Last Sunday marked the end of the 10th annual New York Art Book fair which its creators, the Chelsea-based Printed Matter Inc., call the largest fair of its type anywhere for artists’ books and similar publications. Each year, tens of thousands of visitors flock to the MoMA’s satellite PS1 museum in Queens, NY to peruse publications from vendors hailing from over a dozen counties. The Fair hosts an impressive array of programming, from book signings to experimental performance-art events in addition to showcasing new releases from established and indie publishers alike.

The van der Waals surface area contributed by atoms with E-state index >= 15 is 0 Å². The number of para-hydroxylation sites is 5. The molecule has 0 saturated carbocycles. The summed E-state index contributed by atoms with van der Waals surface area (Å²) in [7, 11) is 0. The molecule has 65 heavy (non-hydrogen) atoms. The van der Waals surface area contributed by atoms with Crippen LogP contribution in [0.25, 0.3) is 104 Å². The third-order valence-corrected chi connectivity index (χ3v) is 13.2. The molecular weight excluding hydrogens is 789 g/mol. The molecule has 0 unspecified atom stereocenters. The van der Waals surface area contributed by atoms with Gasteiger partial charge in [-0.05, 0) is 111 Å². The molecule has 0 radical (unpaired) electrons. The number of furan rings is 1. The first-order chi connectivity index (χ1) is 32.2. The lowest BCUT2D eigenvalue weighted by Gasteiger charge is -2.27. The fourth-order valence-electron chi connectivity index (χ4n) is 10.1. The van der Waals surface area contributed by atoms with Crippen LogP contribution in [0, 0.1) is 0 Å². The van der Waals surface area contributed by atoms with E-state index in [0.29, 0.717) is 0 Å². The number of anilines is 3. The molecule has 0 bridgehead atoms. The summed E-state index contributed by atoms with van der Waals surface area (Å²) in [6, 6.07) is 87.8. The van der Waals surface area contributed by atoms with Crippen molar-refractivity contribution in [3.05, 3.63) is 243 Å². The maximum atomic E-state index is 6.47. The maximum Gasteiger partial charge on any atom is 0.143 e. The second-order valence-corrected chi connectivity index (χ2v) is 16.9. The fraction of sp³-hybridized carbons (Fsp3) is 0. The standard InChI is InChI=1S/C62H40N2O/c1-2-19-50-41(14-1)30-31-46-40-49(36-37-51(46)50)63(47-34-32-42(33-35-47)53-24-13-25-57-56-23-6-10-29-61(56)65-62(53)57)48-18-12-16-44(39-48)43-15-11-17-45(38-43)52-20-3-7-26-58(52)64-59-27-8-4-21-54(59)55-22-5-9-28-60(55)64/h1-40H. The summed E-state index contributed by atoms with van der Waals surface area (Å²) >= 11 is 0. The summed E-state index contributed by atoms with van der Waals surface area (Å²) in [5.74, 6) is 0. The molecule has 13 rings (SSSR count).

Though many from New York’s famously colorful creative class attended, photographers in particular are drawn to the event. Photobooks are enjoying a golden age of sorts and are growing increasingly popular as collector’s items and vectors for photographers to showcase their work. The recent proliferation of print-on-demand services has allowed photographers to make books which only a few years ago would have been prohibitively expensive for them to create. While the photographic universe has inarguably shifted into the intangible, the printed image often is given more weight and impact as a result. Photobooks are proving their staying power even as many other types of publications dissolve into the digital world. The New York Art Book Fair is a testament of the importance of objecthood in contemporary photography despite—or perhaps because of—the diffusion of the medium into many online spheres.